Hardening North Carolina’s Coast Is Not the Answer for Birds or Taxpayers

Citizens Can Help Protect Our Birds and Natural Shorelines

In partnership with our chapters and network, Audubon North Carolina works to protect and advance state policies that promote bird conservation, habitat protection, and a responsible transition to clean energy.

Please welcome Greg Andeck, Senior Manager for Conservation Solutions. Greg manages Audubon North Carolina’s legislative agenda and outreach to state lawmakers, regulators and conservation partners.

The NC Coastal Resources Commission’s most recent Sea Level Rise report made clear that sea level rise is happening along North Carolina’s coast and “regardless of the rate of the rise, as mean sea level increases, North Carolinians should expect more frequent flooding of low-lying areas.”

Unfortunately, as more flooding and erosion occurs to public and private property along North Carolina’s coast, calls to harden our beaches by building costly and unsightly concrete or rock walls will continue to grow.

These actions threaten our most cherished coastal birds like the Least Tern, Black Skimmer, Piping Plover, American Oystercatcher and Red Knot by significantly altering coastal habitats that are critical sources of food and places to nest. These birds need tidal flats, sand spits and shoals to forage for food and build nests for their young.

The Issue of Terminal Groins

Rock walls or so-called “terminal groins” cut off the flow of sand to these natural areas, making them unsuitable for some of our most threatened species. As a result of development pressures up and down the North Carolina coast, few naturally occurring inlets remain that can support large numbers of birds.  

Just north of Figure Eight Island, Audubon North Carolina has joined with a number of conservation groups to protect Rich Inlet - one of the last remaining natural inlets in the state. The inlet, designated by the U.S. Fish & Wildlife Service as critical winter and migration habitat for threatened Piping Plovers has extensive sandspits and shoals that offer prime bird habitat.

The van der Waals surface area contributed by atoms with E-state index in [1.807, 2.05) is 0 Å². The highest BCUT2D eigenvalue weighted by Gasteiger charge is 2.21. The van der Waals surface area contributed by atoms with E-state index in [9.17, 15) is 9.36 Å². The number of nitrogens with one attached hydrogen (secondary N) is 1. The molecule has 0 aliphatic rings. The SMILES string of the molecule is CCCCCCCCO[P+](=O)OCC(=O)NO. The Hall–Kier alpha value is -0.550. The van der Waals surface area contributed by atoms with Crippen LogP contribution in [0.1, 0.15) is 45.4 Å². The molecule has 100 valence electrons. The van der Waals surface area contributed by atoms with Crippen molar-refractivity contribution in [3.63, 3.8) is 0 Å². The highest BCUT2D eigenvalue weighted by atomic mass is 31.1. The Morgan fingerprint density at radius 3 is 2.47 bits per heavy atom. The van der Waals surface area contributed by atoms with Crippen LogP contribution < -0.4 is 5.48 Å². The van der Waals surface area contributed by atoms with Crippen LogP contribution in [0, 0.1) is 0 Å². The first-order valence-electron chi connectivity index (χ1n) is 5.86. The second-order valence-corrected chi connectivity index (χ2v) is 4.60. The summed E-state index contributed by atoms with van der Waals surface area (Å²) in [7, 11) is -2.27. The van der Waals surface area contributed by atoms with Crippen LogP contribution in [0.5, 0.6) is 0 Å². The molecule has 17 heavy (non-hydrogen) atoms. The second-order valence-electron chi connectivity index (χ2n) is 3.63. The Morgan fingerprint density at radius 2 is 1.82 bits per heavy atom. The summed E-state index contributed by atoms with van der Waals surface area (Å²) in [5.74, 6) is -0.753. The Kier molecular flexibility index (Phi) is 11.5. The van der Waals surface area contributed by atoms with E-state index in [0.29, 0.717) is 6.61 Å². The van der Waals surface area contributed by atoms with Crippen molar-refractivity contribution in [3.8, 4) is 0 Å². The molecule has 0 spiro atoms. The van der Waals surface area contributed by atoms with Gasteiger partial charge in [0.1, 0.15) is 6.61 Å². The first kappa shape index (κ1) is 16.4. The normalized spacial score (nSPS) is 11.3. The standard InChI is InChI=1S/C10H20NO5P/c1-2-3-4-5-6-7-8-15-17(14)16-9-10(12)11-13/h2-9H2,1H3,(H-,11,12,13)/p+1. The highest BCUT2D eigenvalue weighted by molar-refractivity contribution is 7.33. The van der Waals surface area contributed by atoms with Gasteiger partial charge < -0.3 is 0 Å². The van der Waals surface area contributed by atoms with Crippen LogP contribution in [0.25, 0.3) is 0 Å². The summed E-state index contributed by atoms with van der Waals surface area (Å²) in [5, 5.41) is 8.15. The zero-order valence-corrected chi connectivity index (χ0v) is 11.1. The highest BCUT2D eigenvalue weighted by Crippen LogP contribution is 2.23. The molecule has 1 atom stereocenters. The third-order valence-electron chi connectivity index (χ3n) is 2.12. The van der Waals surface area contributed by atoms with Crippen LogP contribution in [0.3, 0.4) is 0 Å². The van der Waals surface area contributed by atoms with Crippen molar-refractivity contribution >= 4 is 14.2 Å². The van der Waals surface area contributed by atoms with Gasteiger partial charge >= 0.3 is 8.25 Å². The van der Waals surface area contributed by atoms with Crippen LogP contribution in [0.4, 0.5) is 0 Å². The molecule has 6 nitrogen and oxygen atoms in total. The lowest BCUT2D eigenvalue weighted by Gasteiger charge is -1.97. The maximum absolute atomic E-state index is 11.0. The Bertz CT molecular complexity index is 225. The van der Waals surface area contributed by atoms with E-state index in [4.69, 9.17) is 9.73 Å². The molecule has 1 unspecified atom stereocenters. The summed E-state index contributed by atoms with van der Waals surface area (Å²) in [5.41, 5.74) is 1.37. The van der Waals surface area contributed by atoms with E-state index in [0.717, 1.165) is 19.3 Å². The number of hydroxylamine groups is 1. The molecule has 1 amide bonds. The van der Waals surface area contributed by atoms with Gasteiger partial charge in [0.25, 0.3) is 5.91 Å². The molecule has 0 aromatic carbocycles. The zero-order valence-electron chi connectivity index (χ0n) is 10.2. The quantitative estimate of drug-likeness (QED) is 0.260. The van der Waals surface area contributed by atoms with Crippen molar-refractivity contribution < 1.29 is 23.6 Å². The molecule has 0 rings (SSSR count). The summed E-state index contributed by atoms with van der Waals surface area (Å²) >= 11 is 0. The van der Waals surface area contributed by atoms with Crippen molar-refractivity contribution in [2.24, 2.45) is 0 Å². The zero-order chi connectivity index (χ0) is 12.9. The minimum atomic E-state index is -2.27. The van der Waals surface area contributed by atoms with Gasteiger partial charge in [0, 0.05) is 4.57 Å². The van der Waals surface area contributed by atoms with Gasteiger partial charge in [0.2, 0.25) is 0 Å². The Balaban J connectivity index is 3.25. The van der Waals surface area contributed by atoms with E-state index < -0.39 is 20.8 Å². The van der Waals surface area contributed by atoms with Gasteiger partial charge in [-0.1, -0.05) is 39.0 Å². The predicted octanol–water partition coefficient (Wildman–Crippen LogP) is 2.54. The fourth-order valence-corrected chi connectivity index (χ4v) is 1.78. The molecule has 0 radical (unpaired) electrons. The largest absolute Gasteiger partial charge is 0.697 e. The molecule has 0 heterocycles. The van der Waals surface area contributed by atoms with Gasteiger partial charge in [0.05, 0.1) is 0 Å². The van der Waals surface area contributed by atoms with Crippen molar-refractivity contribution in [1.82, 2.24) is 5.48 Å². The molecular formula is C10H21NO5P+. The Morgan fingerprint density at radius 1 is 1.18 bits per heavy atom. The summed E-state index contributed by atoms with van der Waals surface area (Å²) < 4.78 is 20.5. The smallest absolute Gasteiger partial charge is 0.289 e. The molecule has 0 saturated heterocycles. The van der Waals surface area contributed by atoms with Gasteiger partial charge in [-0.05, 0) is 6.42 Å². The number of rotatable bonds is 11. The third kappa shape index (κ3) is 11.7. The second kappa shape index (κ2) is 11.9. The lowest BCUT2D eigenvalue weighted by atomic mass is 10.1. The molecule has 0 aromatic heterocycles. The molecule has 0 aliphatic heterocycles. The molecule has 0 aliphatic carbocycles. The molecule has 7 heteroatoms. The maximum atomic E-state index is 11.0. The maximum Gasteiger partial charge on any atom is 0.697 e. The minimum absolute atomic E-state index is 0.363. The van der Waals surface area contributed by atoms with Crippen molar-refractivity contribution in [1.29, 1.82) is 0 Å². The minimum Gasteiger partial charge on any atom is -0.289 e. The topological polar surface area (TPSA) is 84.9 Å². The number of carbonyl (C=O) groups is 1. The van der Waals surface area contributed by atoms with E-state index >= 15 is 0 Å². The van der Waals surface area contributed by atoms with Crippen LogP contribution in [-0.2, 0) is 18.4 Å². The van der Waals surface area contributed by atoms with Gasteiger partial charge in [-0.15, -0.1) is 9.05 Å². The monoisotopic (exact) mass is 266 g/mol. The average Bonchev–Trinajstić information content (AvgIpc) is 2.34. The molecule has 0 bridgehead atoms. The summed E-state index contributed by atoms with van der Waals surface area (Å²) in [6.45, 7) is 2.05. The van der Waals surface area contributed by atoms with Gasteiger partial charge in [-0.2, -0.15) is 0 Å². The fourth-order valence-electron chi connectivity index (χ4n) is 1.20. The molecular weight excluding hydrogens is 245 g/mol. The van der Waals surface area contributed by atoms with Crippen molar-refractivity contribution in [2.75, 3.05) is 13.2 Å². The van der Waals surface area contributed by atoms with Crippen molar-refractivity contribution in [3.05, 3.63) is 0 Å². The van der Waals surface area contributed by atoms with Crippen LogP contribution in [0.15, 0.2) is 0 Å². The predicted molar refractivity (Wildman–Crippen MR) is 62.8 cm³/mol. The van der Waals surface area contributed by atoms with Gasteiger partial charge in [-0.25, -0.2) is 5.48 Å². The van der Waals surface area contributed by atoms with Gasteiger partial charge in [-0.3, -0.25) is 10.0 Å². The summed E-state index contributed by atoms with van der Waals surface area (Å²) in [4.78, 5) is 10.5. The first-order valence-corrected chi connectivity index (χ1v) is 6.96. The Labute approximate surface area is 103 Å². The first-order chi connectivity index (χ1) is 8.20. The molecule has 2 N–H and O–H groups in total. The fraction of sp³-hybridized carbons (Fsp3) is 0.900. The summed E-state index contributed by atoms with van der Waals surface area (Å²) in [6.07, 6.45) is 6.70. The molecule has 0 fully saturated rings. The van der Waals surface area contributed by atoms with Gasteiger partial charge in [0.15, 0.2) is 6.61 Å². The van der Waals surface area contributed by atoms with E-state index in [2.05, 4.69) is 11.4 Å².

More than 800 pairs of Least Terns – the largest colony in North Carolina in more than 40 years - nested on the beach in 2014.

Least Tern Photo: Donald Mullaney

Threats to Critical Coastal Habitat

Rich Inlet is now being threatened by a proposal to build an 80-foot-wide rock wall, or terminal groin, at the north end of Figure Eight Island. The proposed hardened structure along this natural beach and inlet system threatens to destroy critical habitat for fish, birds and sea turtles. It would also eliminate treasured public trust areas used by thousands of people every year for fishing, boating, barbequing and swimming.

Due to their high cost, questionable effectiveness and impacts on wildlife, terminal groins were prohibited in North Carolina for 30 years. In 2011, the N.C. General Assembly passed a bill permitting a handful of “test” terminal groins to be built on state beaches, but required local taxpayer approval and financial guarantees against future maintenance costs.

John Hood of the John Locke Foundation has noted that “these jetties are typically on beaches for generations and can cost millions to build, maintain and repair after storms.”

Power of Citizen Engagement

In the rush to protect our coast from sea level rise, let’s keep taxpayer protections and limits on terminal groins and other hardened structures in place. These essential measures can ensure that we don’t destroy the wild and scenic attributes that make our coast so special in the first place.

During the 2016 Legislative Session, Audubon NC is working with lawmakers to prevent state dollars from being spent on expensive jetties, terminal groins and other hardened structures that limit public beach access and degrade critical coastal bird habitat.

Click here to learn more about coastal polices and Audubon NC’s agenda for the 2016 Legislative Session. To stay up to date on policy issues where your voice can make a difference for NC birds, sign up for Audubon’s Action Alert Network

How you can help, right now